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Full Alaskan Wilderness Lodge Fishing Is an Unforgettable Experience

A float plane tilts a wing toward a peaceful river and you see within a seemingly endless forest a lodge and a handful of wooden cabins. That’s often the first experience of fishing trip to an Alaskan wilderness lodge, and it gets better from there. 

First, a warning for local this addresses Los Angeles residents. This is the type of angling (lawn chairs) anglers do here. anglers: Leave the water coolers, lawn chairs and lazy yawns. Alaskan fishing is an active, sometimes frenzied enterprise in which anglers often latch on to a sizeable fish after one or two casts. And it’s not unheard of to hook a dozen fish on consecutive casts before throwing a spoon, a rooster tail or a fly and having it go ignored. Here are a few of many Alaskan wilderness lodge excursions that can make for an unforgettable fishing trip.

 

Anglers Lodge/Trophy Lodge

Mark Burner is the owner of Anglers Lodge and Trophy Lodge, both right on the Kenai River, which runs through the Kenai peninsula of South Central Alaska.

Burner’s lodges offer fishing from the shore or boat, as well as fly-outs, in which you can pay extra to be flown to fish for specific species. But some of the best fishing is feet from the front door, where you can catch a variety of fish.

July brings anglers for the king salmon run. Kings are sought-after because of their large size and fighting ability. “This year it was phenomenal,” Burner said. “They probably averaged 30-pounders, I bet.” A few, he said, were over 60 pounds.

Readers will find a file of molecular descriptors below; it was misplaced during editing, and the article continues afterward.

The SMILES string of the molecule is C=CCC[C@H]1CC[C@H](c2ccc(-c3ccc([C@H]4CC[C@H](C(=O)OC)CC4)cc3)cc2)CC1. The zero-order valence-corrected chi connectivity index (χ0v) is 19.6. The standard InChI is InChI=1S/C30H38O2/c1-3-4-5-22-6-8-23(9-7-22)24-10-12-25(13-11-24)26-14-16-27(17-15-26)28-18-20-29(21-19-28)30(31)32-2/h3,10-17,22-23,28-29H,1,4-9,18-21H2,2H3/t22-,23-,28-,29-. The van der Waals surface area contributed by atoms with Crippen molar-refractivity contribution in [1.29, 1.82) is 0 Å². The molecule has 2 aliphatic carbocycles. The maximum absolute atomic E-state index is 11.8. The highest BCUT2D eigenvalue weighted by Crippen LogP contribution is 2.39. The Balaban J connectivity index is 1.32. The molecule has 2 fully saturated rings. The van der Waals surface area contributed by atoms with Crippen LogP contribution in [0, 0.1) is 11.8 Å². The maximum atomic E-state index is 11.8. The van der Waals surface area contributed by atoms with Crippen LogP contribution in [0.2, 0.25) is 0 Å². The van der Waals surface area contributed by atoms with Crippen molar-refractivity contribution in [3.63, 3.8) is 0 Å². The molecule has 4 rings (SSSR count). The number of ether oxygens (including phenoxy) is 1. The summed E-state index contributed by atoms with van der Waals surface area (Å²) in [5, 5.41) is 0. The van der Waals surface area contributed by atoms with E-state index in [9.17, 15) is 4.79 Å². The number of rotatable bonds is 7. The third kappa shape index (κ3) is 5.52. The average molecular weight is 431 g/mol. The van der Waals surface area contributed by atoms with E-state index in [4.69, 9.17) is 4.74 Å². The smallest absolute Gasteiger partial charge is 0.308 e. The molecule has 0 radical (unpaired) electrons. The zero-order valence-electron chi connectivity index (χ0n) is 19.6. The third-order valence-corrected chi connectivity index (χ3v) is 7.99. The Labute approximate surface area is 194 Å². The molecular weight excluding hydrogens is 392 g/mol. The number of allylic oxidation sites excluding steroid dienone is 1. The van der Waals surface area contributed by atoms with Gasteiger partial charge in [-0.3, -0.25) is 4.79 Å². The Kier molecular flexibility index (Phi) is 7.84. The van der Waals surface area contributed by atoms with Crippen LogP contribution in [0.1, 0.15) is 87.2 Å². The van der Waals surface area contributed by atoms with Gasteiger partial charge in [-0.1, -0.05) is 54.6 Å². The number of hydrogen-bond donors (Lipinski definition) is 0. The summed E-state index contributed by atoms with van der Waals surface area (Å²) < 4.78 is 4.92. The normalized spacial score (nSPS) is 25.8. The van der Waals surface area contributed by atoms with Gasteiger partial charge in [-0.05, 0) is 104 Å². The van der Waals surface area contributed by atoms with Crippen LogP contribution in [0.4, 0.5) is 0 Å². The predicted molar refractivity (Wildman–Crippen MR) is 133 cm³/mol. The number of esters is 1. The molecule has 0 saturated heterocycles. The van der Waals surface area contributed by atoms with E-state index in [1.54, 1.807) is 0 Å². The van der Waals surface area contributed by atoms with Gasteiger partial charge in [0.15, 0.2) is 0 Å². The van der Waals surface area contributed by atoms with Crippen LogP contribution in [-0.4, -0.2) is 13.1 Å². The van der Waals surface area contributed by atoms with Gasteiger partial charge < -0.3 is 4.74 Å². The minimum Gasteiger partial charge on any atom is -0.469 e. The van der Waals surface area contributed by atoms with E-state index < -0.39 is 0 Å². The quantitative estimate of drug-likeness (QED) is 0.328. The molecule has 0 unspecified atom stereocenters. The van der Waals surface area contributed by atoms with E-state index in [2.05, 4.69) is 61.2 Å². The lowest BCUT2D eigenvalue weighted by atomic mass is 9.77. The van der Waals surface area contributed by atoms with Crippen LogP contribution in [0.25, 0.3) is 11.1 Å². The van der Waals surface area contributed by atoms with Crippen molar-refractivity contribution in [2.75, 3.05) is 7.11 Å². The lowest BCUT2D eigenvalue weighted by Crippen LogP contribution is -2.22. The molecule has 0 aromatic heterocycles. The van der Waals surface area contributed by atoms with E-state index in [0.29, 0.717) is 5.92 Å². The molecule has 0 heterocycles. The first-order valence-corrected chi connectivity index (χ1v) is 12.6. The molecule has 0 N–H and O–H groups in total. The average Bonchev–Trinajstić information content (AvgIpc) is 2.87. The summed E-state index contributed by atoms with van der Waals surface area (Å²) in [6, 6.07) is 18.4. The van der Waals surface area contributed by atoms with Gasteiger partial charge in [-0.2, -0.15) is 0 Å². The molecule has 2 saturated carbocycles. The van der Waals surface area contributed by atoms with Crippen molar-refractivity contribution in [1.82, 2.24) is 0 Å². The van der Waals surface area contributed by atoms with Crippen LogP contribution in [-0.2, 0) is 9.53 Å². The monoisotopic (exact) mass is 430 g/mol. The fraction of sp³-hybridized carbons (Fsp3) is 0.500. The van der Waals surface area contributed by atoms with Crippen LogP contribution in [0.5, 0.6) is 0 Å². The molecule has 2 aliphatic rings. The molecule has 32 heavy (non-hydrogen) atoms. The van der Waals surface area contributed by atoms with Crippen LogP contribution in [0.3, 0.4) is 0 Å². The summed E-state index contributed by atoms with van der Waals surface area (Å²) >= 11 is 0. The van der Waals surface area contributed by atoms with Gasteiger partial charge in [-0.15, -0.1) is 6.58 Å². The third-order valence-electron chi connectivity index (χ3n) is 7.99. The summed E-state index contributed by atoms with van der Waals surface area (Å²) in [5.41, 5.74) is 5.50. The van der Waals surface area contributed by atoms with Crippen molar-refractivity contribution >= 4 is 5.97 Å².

Katmailand

Katmailand, located in and around the Katmai National Park and Preserve in southern Alaska gives anglers a choice of three lodges, all on a river, so fly-out fishing isn’t necessary. But it’s available for an extra cost.

Kulik Lodge gives travelers an all-inclusive, higher-end experience. Brooks Lodge offers an a la carte experience in which travelers pay lodging and airfare and can add on just about anything they want. Grosvenor Lodge is more tailored for a group of friends or families with small guest cabins and a small staff. “It’s really geared for a private old-time Alaska experience,” said Jim Albert, the general manager.

 

Great Alaska Adventures

Char that average four to eight pounds, grayling up to two pounds, and king salmon averaging 20 pounds – with some up to 60 pounds.

That was the list rattled off by Kent L. John, co-founder of Great Alaska Adventures, in Sterling, Alaska, when asked to talk about the fishing experience his operation offers.

“Variety is the real calling card for us,” John said.

Sockeye salmon, pink salmon, silver salmon, rainbow trout and halibut were other fish he added to the list. The operation offers fully guided trips for a day for specific fish, or one can book a week and aim to catch a handful of different species.

 

Don Jergler, LA Times Custom Publishing

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